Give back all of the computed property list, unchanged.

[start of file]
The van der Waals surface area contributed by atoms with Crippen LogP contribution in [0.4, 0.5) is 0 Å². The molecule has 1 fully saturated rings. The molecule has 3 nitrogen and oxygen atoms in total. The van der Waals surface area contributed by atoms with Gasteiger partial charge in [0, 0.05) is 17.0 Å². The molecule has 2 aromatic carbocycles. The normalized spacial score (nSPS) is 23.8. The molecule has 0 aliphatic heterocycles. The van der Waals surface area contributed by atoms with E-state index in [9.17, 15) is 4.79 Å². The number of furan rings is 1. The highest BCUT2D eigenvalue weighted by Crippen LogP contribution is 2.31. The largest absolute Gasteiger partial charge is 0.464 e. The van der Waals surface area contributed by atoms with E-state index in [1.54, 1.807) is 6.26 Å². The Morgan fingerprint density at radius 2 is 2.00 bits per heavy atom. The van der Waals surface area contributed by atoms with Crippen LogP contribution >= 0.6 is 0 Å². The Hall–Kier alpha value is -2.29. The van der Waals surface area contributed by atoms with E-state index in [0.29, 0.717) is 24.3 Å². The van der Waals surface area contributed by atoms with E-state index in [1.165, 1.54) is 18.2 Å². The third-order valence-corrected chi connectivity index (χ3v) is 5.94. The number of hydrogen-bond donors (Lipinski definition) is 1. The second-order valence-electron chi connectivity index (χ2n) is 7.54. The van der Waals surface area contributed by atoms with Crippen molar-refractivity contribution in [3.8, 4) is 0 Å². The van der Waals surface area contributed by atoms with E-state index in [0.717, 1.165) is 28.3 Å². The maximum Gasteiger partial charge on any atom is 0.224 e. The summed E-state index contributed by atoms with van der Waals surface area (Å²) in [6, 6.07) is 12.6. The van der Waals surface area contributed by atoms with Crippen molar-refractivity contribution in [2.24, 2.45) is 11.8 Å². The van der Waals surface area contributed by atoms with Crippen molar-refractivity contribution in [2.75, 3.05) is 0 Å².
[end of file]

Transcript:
The van der Waals surface area contributed by atoms with Crippen LogP contribution in [0.4, 0.5) is 0 Å². The molecule has 1 fully saturated rings. The molecule has 3 nitrogen and oxygen atoms in total. The van der Waals surface area contributed by atoms with Gasteiger partial charge in [0, 0.05) is 17.0 Å². The molecule has 2 aromatic carbocycles. The normalized spacial score (nSPS) is 23.8. The molecule has 0 aliphatic heterocycles. The van der Waals surface area contributed by atoms with E-state index in [9.17, 15) is 4.79 Å². The number of furan rings is 1. The highest BCUT2D eigenvalue weighted by Crippen LogP contribution is 2.31. The largest absolute Gasteiger partial charge is 0.464 e. The van der Waals surface area contributed by atoms with E-state index in [1.54, 1.807) is 6.26 Å². The Morgan fingerprint density at radius 2 is 2.00 bits per heavy atom. The van der Waals surface area contributed by atoms with Crippen LogP contribution >= 0.6 is 0 Å². The Hall–Kier alpha value is -2.29. The van der Waals surface area contributed by atoms with E-state index in [0.29, 0.717) is 24.3 Å². The van der Waals surface area contributed by atoms with E-state index in [1.165, 1.54) is 18.2 Å². The third-order valence-corrected chi connectivity index (χ3v) is 5.94. The number of hydrogen-bond donors (Lipinski definition) is 1. The second-order valence-electron chi connectivity index (χ2n) is 7.54. The van der Waals surface area contributed by atoms with Crippen molar-refractivity contribution in [3.8, 4) is 0 Å². The van der Waals surface area contributed by atoms with E-state index in [0.717, 1.165) is 28.3 Å². The maximum Gasteiger partial charge on any atom is 0.224 e. The summed E-state index contributed by atoms with van der Waals surface area (Å²) in [6, 6.07) is 12.6. The van der Waals surface area contributed by atoms with Crippen molar-refractivity contribution in [2.24, 2.45) is 11.8 Å². The van der Waals surface area contributed by atoms with Crippen molar-refractivity contribution in [2.75, 3.05) is 0 Å².